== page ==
Last Updated on November 2, 2018 by Admin
(By Sandra Cordon).
(ANSA) – Rome, January 2 2015
While Italian businesses said free-spending tourists will help to boost traditional January retail sales events, consumer groups warned that families are too tapped out after years of recessions to shop.
The semi-annual sales started in two southern regions, Basilicata and Campania, on Friday and elsewhere in Italy begin Saturday, earlier than has been tradition.
Businesses hoped that discounted merchandise would move quickly during the January sales.
“Sales are a great opportunity for everyone, Italians and foreigners,” said Roberto Manzoni, president of the association of wholesale fashion and clothing stores.
“Christmas sales were understated – the volume remained essentially the same as in 2013,” he said. “So these winter sales are very eagerly awaited, shopkeepers will start off immediately with big discounts in the hope of inverting the trend,” he added.
Italy’s hard-hit retail sector needs the help, as it struggles to survive the long-running recession.
The country has not been able to shake off hard times that date back to 2008.
In fact, farm organization Coldiretti reported Friday that consuming leftovers has become stylish again in a major way, with some 60% of Italians saying they have been wasting nothing from New Year’s celebrations.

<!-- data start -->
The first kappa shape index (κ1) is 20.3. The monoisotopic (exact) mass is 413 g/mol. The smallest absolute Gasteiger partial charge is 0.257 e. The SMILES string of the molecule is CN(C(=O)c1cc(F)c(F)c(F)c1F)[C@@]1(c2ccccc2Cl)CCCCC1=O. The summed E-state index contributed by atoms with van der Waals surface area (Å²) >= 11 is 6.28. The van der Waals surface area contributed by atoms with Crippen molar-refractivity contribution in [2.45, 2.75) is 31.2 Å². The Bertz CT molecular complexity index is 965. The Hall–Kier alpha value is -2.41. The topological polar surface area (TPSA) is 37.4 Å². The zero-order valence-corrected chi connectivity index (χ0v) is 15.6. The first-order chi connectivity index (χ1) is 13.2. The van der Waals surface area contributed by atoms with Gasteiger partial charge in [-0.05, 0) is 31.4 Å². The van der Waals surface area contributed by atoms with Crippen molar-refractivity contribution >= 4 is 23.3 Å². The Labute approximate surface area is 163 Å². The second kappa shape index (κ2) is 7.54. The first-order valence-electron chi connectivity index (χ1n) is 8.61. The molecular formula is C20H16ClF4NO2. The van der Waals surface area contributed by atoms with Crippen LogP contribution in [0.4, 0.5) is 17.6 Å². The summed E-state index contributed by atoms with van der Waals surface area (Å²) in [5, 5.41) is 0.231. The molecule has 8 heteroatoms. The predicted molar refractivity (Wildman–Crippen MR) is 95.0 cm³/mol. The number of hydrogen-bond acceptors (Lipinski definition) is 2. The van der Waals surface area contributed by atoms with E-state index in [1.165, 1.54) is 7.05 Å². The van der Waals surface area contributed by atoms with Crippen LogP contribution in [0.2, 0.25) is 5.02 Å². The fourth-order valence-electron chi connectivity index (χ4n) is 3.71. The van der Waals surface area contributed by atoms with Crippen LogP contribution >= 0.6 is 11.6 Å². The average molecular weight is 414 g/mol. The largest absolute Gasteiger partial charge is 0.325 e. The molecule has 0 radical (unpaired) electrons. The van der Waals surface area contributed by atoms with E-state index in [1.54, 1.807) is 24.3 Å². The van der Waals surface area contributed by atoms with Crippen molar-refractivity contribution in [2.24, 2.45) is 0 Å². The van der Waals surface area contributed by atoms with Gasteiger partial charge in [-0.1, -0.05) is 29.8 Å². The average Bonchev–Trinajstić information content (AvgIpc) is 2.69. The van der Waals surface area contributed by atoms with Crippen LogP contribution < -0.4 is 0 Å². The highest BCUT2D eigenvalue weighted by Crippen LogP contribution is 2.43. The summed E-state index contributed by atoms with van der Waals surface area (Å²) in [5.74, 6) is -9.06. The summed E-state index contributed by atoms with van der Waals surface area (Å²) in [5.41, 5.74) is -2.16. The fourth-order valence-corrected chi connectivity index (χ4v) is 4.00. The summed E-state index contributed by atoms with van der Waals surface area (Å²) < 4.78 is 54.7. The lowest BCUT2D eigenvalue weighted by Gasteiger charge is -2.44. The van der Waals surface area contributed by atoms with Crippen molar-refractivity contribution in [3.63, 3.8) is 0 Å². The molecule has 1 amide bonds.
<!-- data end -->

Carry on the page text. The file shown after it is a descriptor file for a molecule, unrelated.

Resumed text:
Further evidence of the hard times came in a report Friday from Confindustria, representing Italy’s biggest employers, showing that the number of older Italians workers staying on the job has climbed substantially since 2007.
The economic downturn has driven up overall unemployment to 13.2% while youth joblessness has skyrocketed to 43.3%. Meanwhile, business group Confesercenti said Friday that end-of-season sales are worth about 20% of the annual turnover of struggling Italian shops, “which in 2014 again paid the cost of the economic crisis”.
It said that in 2013, more than 11,700 fashion distribution firms went out of business, “with as many as 900 shops closing per month”.
The group added: “The hope is that 2015 will mark the end of a negative trend that has been going on for more than seven years”.
However the Codacons consumer watchdog group said bringing forward the sales’ date to start on the weekend will not increase business for stores.
“Families get to the start of the end-of-season sales with wallets already empty from the spending for Christmas and the end of the year” Codacons said in a statement.
Sales will be down 8% compared to last year with families spending no more than 184 euros each on average, Codacons predicted.
Only 35% of families expect to make purchases during the sales season and many stores already have begun somewhat camouflaged sales by sending emails and messages to consumers with personalized promotions.
According to other estimates by consumer groups Adusbef and Federconsumatori, 36% of families will buy something during the sales while average spending per family will be 179.4 euros.
That is about 5.6% less than last year.